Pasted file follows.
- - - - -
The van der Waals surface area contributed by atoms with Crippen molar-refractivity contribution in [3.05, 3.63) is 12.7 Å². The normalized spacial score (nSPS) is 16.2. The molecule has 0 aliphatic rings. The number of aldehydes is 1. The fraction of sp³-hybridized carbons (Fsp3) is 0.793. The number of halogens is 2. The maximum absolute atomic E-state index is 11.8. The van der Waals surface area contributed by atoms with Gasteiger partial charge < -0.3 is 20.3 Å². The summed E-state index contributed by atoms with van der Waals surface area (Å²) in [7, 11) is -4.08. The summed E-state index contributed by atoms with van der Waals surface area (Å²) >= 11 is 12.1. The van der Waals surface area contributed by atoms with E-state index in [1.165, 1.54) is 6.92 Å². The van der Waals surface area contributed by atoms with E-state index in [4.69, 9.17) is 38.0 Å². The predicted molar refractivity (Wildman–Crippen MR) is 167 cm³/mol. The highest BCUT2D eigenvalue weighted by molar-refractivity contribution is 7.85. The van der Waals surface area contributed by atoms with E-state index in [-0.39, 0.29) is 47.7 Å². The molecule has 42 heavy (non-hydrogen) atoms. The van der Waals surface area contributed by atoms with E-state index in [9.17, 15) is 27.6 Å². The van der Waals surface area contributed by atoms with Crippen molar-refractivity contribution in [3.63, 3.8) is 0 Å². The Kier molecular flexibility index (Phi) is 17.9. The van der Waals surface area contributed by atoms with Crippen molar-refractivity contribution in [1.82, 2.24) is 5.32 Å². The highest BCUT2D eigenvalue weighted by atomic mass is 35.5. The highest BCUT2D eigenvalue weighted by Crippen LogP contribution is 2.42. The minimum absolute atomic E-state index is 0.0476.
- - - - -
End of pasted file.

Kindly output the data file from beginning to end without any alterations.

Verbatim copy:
The van der Waals surface area contributed by atoms with Crippen molar-refractivity contribution in [3.05, 3.63) is 12.7 Å². The normalized spacial score (nSPS) is 16.2. The molecule has 0 aliphatic rings. The number of aldehydes is 1. The fraction of sp³-hybridized carbons (Fsp3) is 0.793. The number of halogens is 2. The maximum absolute atomic E-state index is 11.8. The van der Waals surface area contributed by atoms with Gasteiger partial charge < -0.3 is 20.3 Å². The summed E-state index contributed by atoms with van der Waals surface area (Å²) in [7, 11) is -4.08. The summed E-state index contributed by atoms with van der Waals surface area (Å²) >= 11 is 12.1. The van der Waals surface area contributed by atoms with E-state index in [1.165, 1.54) is 6.92 Å². The van der Waals surface area contributed by atoms with E-state index in [4.69, 9.17) is 38.0 Å². The predicted molar refractivity (Wildman–Crippen MR) is 167 cm³/mol. The highest BCUT2D eigenvalue weighted by molar-refractivity contribution is 7.85. The van der Waals surface area contributed by atoms with E-state index in [-0.39, 0.29) is 47.7 Å². The molecule has 42 heavy (non-hydrogen) atoms. The van der Waals surface area contributed by atoms with E-state index in [9.17, 15) is 27.6 Å². The van der Waals surface area contributed by atoms with Crippen molar-refractivity contribution in [3.63, 3.8) is 0 Å². The Kier molecular flexibility index (Phi) is 17.9. The van der Waals surface area contributed by atoms with Crippen molar-refractivity contribution in [1.82, 2.24) is 5.32 Å². The highest BCUT2D eigenvalue weighted by atomic mass is 35.5. The highest BCUT2D eigenvalue weighted by Crippen LogP contribution is 2.42. The minimum absolute atomic E-state index is 0.0476.